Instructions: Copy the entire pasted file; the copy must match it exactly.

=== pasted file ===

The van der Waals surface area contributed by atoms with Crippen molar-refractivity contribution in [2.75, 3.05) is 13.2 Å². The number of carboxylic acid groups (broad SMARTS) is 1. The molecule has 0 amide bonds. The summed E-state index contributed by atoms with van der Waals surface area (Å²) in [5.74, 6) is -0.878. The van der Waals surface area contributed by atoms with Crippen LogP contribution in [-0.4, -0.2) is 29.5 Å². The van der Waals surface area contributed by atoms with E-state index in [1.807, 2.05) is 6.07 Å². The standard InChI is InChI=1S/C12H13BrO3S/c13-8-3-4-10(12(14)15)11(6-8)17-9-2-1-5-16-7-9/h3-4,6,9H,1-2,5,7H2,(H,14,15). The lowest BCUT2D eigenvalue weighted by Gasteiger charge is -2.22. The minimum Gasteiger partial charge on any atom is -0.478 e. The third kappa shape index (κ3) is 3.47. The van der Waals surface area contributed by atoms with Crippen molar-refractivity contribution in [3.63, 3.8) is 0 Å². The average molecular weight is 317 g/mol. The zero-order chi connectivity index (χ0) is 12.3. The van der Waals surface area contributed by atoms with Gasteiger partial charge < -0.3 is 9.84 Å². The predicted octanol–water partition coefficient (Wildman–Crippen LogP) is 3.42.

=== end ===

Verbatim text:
The van der Waals surface area contributed by atoms with Crippen molar-refractivity contribution in [2.75, 3.05) is 13.2 Å². The number of carboxylic acid groups (broad SMARTS) is 1. The molecule has 0 amide bonds. The summed E-state index contributed by atoms with van der Waals surface area (Å²) in [5.74, 6) is -0.878. The van der Waals surface area contributed by atoms with Crippen LogP contribution in [-0.4, -0.2) is 29.5 Å². The van der Waals surface area contributed by atoms with E-state index in [1.807, 2.05) is 6.07 Å². The standard InChI is InChI=1S/C12H13BrO3S/c13-8-3-4-10(12(14)15)11(6-8)17-9-2-1-5-16-7-9/h3-4,6,9H,1-2,5,7H2,(H,14,15). The lowest BCUT2D eigenvalue weighted by Gasteiger charge is -2.22. The minimum Gasteiger partial charge on any atom is -0.478 e. The third kappa shape index (κ3) is 3.47. The van der Waals surface area contributed by atoms with Crippen molar-refractivity contribution in [3.63, 3.8) is 0 Å². The average molecular weight is 317 g/mol. The zero-order chi connectivity index (χ0) is 12.3. The van der Waals surface area contributed by atoms with Gasteiger partial charge < -0.3 is 9.84 Å². The predicted octanol–water partition coefficient (Wildman–Crippen LogP) is 3.42.